□ 2018년부터 2022년까지의 5차년도에 걸친 종단 연구를 수행함으로써 영유아 및 초등 자녀 가구의 육아서비스 수요 및 요구 등에 관한 현황을 지속적으로 파악하고, 이를 통하여 보다 장기적인 정책 대응 마련을 위한 기초자료 제공
- 영유아 및 초등 자녀 가구의 양육지원 정책 마련 및 추진을 위한 기초자료 제공
- 영유아기-취학 전환기 가구의 육아서비스 이용 수요의 전반적인 변동과 가구의 대응에 관한 데이터를 구축, 초등 자녀 양육 지원을 위한 정책 수립의 기초자료 제공
- 영유아 및 초등입학기 자녀 가구의 육아서비스 수요를 적절하게 파악하여 육아서비스의 중복 및 사각지대 문제를 해소하고, 장기적인 전망 등을 통한 육아서비스 공급 정책 방안 마련의 토대를 구축 Prior studies related to supports for childcare services have generally been limited in setting up long-term and comprehensive policies in response to meet the demand by utilizing results derived from cross-sectional data-based analyses.
As a means to overcome this limitation, this study started in 2018. It will continue until 2022 for five-years as a longitudinal study to identify the current needs and demands of households with infants, young children, and children-entering elementary schools for childcare services. It will, further, use the information as primary data for the legislation of up long-term, responsive policies.
This year is the second year of the longitudinal study, and it analyzed the actual use and demand of childcare services by households with children-entering elementary schools as well as those with infants or young children. Subsequently, it aims to accurately assess the current needs of the corresponding families for childcare services, and efficiently propose policies for childcare services, alleviating the problems of the overlapping and blind spot.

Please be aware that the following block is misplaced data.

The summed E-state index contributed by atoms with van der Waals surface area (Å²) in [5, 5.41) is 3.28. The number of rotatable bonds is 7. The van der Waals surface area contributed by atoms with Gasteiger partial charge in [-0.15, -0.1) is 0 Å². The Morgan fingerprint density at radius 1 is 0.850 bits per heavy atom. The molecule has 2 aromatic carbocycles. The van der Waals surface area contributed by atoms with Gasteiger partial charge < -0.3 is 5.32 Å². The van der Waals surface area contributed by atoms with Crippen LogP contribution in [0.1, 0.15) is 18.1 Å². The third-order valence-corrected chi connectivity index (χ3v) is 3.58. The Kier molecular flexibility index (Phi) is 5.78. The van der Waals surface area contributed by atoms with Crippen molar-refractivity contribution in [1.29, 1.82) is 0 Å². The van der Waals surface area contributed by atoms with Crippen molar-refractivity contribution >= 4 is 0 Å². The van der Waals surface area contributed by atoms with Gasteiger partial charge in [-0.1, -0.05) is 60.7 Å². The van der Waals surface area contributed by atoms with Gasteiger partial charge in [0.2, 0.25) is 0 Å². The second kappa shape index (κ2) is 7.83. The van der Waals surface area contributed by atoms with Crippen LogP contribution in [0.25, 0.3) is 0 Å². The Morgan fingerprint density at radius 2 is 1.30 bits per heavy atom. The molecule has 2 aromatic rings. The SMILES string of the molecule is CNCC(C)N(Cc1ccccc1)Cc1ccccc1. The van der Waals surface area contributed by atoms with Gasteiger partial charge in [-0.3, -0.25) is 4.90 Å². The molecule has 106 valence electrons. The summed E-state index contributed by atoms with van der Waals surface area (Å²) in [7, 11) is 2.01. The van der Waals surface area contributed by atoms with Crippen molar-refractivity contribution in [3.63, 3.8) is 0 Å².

This study, first, investigated the previous research on early childhood education, childcare, and care services by which the daily routines of infants, young children, and children-entering elementary schools are revolved around and considered changes in national policies related to the use of childcare services.
Based on the 2019 consumer survey data (1,902 respondent households; 2,776 infants/young children/children-entering elementary schools), it assessed how the actual extent of the use and the cost of childcare services differed by the age groups, the discrepancy between the desired service and the practical application of service, opinions, and demands related to childcare-service policies and more. To encompass information not accessed from the survey and expertise of experts and childcare service providers in the relevant field, it conducted interviews with parents whose children are the users of childcare services. It held expert-advisory meetings and childcare-service providers' meetings, respectively.
This study classified households into those with infants and young children and the others with children-entering elementary schools and, then, examined the actual use and needs of childcare services according to the age-groups of children. The main findings from the various research methods are as follows: